By Michael Sebastian
The VIP line to BuzzFeed's first NewFront presentation Monday, 30 minutes before start time. More people queued up on the other side of the theater. Credit: Michael Sebastian BuzzFeed has often seemed ahead of the web, with strategies such as content explicitly designed to travel far in social media and "native" ads that mimic editorial. But on Monday the website was firmly part of the pack, using its first NewFronts presentation to pitch the same thing every other publisher wants to sell: video.
Founder Jonah Peretti described the site's origins, showed the evolution of its homepage and explained why its content is so shareable on the web. But his main purpose was to demonstrate that BuzzFeed is doing video in a big way.
"Video is the biggest shift in our business," Mr. Peretti told the audience, a large crowd that occupied two theaters, one of which carrying a simulcast of events in the first. BuzzFeed has produced 1,600 videos since September 2012, the company said, racking up more than 1.1 billion views on YouTube.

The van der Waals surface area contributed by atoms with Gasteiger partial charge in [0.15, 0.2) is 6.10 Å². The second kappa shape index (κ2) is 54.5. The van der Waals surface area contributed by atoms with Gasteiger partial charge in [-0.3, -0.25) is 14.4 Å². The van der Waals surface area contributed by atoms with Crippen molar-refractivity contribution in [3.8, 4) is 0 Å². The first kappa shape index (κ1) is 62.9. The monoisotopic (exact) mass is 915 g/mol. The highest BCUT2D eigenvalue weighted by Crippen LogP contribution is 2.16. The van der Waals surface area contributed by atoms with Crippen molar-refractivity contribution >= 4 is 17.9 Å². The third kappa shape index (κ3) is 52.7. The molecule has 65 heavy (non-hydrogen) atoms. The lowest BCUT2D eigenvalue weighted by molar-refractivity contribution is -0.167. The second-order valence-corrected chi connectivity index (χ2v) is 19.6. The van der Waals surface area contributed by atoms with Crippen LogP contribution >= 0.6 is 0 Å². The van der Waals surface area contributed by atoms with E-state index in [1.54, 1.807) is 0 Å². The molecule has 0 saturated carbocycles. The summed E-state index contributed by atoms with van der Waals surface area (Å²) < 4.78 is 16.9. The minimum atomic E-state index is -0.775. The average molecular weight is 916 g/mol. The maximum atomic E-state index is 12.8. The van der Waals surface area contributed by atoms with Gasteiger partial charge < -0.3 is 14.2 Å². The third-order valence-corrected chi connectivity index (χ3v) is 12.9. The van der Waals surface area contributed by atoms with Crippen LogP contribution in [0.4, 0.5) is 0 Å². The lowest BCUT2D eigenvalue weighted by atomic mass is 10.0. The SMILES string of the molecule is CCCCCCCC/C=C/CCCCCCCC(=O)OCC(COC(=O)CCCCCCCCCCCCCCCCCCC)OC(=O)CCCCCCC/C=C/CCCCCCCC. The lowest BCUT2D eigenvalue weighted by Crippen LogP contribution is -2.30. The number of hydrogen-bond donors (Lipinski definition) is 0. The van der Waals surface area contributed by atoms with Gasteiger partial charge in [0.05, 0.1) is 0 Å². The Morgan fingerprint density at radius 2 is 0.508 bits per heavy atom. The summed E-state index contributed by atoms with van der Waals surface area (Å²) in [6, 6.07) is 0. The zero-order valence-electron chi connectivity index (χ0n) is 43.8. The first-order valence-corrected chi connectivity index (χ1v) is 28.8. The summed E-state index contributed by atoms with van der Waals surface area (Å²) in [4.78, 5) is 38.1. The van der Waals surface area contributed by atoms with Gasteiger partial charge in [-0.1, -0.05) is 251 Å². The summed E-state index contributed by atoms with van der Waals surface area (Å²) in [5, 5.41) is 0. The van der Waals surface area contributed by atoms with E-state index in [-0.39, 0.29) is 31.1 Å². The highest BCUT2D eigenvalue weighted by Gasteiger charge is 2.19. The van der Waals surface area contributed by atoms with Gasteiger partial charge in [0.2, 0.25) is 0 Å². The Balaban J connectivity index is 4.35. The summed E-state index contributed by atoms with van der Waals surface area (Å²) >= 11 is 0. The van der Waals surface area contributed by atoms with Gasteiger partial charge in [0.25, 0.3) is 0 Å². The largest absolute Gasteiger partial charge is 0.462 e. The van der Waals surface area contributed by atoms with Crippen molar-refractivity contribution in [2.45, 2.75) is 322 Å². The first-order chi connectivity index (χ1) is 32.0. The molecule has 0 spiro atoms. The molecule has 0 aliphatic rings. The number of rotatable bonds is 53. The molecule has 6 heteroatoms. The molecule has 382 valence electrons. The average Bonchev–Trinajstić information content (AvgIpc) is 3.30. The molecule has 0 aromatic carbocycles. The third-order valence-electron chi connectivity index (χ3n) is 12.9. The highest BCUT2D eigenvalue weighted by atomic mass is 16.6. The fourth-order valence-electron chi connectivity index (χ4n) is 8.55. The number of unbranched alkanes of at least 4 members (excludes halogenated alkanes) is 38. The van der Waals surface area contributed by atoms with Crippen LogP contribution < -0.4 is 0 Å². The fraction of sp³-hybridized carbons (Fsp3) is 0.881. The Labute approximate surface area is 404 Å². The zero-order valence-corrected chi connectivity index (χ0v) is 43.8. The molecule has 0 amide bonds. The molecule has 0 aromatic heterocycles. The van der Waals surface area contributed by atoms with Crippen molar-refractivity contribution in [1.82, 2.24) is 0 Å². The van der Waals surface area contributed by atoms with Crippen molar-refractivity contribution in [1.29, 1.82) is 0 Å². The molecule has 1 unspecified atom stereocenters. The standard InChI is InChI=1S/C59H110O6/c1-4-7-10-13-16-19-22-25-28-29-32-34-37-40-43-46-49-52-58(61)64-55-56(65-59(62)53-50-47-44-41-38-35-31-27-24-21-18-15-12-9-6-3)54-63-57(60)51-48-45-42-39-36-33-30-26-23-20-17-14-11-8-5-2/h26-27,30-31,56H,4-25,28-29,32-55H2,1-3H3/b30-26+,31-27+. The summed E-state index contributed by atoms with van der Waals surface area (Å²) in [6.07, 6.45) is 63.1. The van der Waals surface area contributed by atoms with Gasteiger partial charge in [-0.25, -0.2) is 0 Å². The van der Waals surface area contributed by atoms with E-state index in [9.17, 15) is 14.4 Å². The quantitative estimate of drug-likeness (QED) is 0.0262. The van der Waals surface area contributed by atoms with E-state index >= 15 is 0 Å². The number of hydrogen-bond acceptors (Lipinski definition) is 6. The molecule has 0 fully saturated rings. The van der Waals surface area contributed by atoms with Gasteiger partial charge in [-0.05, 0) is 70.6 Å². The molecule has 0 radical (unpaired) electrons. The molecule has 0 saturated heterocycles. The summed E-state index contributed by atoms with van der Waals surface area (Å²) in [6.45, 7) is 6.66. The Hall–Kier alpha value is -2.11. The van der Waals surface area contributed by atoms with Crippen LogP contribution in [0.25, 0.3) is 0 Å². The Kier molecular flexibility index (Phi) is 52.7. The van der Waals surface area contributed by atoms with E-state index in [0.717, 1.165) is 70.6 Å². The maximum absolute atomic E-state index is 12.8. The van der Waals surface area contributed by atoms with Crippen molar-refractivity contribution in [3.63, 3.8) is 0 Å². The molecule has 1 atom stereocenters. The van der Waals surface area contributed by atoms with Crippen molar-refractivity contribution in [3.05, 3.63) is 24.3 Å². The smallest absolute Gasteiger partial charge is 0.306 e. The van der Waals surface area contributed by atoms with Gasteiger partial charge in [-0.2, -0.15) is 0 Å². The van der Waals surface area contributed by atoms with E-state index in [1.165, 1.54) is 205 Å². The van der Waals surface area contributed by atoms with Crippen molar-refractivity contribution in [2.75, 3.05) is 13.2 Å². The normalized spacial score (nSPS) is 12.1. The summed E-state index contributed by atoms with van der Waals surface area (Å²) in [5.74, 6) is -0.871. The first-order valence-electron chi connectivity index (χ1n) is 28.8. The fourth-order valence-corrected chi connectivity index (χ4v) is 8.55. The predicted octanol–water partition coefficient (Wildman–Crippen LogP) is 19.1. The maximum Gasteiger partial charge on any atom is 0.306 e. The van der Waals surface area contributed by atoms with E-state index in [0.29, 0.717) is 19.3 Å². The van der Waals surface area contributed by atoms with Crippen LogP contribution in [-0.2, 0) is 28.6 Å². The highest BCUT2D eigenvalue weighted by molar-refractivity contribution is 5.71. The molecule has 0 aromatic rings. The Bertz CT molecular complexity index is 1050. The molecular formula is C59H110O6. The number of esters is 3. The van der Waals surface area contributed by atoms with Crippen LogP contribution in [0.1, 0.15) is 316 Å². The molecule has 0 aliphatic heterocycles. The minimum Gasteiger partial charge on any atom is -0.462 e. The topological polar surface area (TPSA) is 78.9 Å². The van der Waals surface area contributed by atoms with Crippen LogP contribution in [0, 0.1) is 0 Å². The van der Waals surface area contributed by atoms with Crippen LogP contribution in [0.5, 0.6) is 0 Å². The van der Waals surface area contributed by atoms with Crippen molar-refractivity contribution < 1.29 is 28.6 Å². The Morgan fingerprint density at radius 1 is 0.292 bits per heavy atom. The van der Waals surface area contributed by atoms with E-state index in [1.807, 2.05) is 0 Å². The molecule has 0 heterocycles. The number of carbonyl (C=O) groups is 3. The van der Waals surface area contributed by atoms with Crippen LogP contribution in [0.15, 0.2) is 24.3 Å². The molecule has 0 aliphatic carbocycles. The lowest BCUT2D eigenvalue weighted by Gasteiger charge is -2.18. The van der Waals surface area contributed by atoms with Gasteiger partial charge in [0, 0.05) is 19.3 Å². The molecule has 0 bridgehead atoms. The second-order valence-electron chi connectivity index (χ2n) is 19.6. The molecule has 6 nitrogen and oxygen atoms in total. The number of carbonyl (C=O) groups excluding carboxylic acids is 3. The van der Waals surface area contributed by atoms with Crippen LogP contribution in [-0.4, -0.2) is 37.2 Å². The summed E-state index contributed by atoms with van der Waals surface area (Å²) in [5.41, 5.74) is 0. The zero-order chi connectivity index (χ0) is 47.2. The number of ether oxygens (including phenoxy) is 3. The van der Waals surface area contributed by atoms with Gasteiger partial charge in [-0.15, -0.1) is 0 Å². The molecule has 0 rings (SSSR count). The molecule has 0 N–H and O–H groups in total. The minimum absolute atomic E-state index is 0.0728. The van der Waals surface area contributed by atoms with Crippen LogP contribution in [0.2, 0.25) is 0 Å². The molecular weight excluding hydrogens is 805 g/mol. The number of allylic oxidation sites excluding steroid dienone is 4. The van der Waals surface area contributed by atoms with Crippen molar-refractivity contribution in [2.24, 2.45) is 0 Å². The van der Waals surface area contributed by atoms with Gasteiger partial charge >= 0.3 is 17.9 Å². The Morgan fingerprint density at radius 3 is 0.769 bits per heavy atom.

The presentation was the second of this year's Digital NewFronts, which mimic TV's annual upfront presentations to advertisers in an effort to lure TV ad budgets online. The New York Times pitched its digital wares Monday morning.
BuzzFeed showed off clips ranging from cat videos to a look at the average person's lifespan represented as jellybeans.
It also, central to the point, played videos it had produced for Nestle Purina, Clean and Clear and G.E. BuzzFeed never made an explicit pitch to the buyers and marketers in the audience, but let the three brands sing its praises in a question-and-answer session.
"We're working with them like we have our ad agencies over the past decades," Rick Spiekermann, director of content, community and partnerships at Nestle Purina Pet Care, told Ad Age after the event.